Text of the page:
This is the mail archive of the mailing list for the GDB project.

Index Nav: [Date Index] [Subject Index] [Author Index] [Thread Index]
Message Nav: [Date Prev] [Date Next] [Thread Prev] [Thread Next]
Other format: [Raw text]

Re: printing wchar_t*

On 4/13/06, Vladimir Prus <> wrote:
> Jim Blandy wrote:
> > On 4/13/06, Vladimir Prus <> wrote:
> >> I have a user-defined command that can produce the output I want, but is
> >> defining a custom command the right approach?
> >
> > Well, you'd like wide strings to be printed properly when they appear
> > in structures, as arguments to functions, and so on, right?  So a
> > user-defined command isn't ideal.
> I think I'll still need to do some processing for wchar_t* on frontend side.
> The problem is that I don't see any way how gdb can print wchar_t in a way
> that does not require post-processing. It can print it as UTF8, but then
> for printing char* gdb should use local 8 bit encoding, which is likely to
> be *not* UTF8. Gdb can probably use some extra markers for values: like:
>    "foo"  for string in local 8-bit encoding
>    L"foo" for string in UTF8 encoding.
> It's also possible to use "\u" escapes.
> But then there's a problem:
>    - Do we assume that wchar_t is always UTF-16 or UTF-32?
>    - If not:
>      - how user can select this?
>      - how user-specified encoding will be handled

You can't hard-code assumptions about the character set into GDB.  Nor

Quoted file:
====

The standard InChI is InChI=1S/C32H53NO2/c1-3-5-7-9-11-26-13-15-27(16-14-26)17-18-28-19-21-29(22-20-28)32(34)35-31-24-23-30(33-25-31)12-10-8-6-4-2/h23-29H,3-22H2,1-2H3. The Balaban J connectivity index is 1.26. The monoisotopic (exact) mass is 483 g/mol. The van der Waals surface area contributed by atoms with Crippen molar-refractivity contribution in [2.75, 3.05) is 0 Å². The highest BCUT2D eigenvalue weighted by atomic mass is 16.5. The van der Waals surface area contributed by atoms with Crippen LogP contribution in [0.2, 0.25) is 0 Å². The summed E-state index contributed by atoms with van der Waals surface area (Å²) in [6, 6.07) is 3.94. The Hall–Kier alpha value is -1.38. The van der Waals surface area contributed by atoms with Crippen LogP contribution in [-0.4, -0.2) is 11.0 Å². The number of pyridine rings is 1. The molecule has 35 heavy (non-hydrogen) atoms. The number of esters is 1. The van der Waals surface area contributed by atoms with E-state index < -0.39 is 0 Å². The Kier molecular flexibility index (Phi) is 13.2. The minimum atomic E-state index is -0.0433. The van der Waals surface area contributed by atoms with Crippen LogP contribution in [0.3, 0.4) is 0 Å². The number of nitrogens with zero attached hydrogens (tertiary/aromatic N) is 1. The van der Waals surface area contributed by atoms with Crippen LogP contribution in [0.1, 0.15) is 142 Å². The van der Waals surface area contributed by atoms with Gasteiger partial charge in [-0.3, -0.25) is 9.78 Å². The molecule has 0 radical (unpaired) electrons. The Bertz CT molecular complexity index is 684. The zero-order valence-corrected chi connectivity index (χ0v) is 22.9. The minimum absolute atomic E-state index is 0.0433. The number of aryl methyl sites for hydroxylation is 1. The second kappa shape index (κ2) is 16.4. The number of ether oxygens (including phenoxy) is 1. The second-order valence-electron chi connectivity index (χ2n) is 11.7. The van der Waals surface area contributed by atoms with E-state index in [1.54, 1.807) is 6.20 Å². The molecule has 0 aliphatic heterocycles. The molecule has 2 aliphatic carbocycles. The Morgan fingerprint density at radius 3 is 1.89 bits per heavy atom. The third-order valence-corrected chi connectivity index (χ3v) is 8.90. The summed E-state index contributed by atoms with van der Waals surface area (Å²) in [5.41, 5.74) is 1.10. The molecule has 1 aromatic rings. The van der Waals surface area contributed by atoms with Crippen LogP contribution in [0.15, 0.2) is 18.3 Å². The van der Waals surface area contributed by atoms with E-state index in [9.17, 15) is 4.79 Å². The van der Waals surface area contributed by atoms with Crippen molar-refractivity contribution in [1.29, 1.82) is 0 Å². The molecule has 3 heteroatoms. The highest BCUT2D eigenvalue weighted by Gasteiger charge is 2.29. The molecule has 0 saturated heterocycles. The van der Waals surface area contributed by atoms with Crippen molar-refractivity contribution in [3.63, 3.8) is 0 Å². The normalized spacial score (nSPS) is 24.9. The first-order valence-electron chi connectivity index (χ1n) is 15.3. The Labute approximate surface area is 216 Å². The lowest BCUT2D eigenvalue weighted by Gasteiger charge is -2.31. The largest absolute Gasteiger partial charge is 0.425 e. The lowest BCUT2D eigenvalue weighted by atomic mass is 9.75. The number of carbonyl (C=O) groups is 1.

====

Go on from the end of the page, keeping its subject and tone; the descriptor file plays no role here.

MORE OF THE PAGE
can you hard-code the assumption that the host and target character
sets are the same.  GDB needs to do explicit conversions between the
two as needed, and handle mismatches in some reasonable way.

GDB already has the commands 'set host-charset' and 'set
target-charset', so you can assume that you have accurate information
about the character sets at hand.  They fall back to ASCII.

> > The best approach would be to extend charset.[ch] to handle wide
> > character sets as well, and then add code to the language-specific
> > printing routines to use the charset functions.  (This is fortunately
> > much simpler than adding support for multibyte characters.)
> For, for each wchar_t element language-specific code will call
> 'target_wchar_t_to_host', that will output specific representation of that
> wchar_t. Hmm, the interface there seem to assume theres 1<->1 mapping
> between target and host characters.  This makes L"UTF8" format and ascii
> string with \u escapes format impossible, It seems.

Not at all.  The current character and string printing code uses those
routines, and it handles unprintable and invalid characters just fine.
 See, for example, host_print_char_literally, and

GDB tries to print characters and strings as they would appear in
source code.  C doesn't assume that the source and execution character
sets are the same; by using numeric escapes, you can write programs
for any execution character set in any source character set.  You just
need enough information to manage the overlap.

As far as 1-to-1 mappings are concerned, the only necessary property
is that host_char_to_target and target_char_to_host be inverses, and
return zero for characters that can't make a round trip.  The existing
string-printing code will automatically use numeric escapes for
characters that target_char_to_host won't translate.

Index Nav: [Date Index] [Subject Index] [Author Index] [Thread Index]
Message Nav: [Date Prev] [Date Next] [Thread Prev] [Thread Next]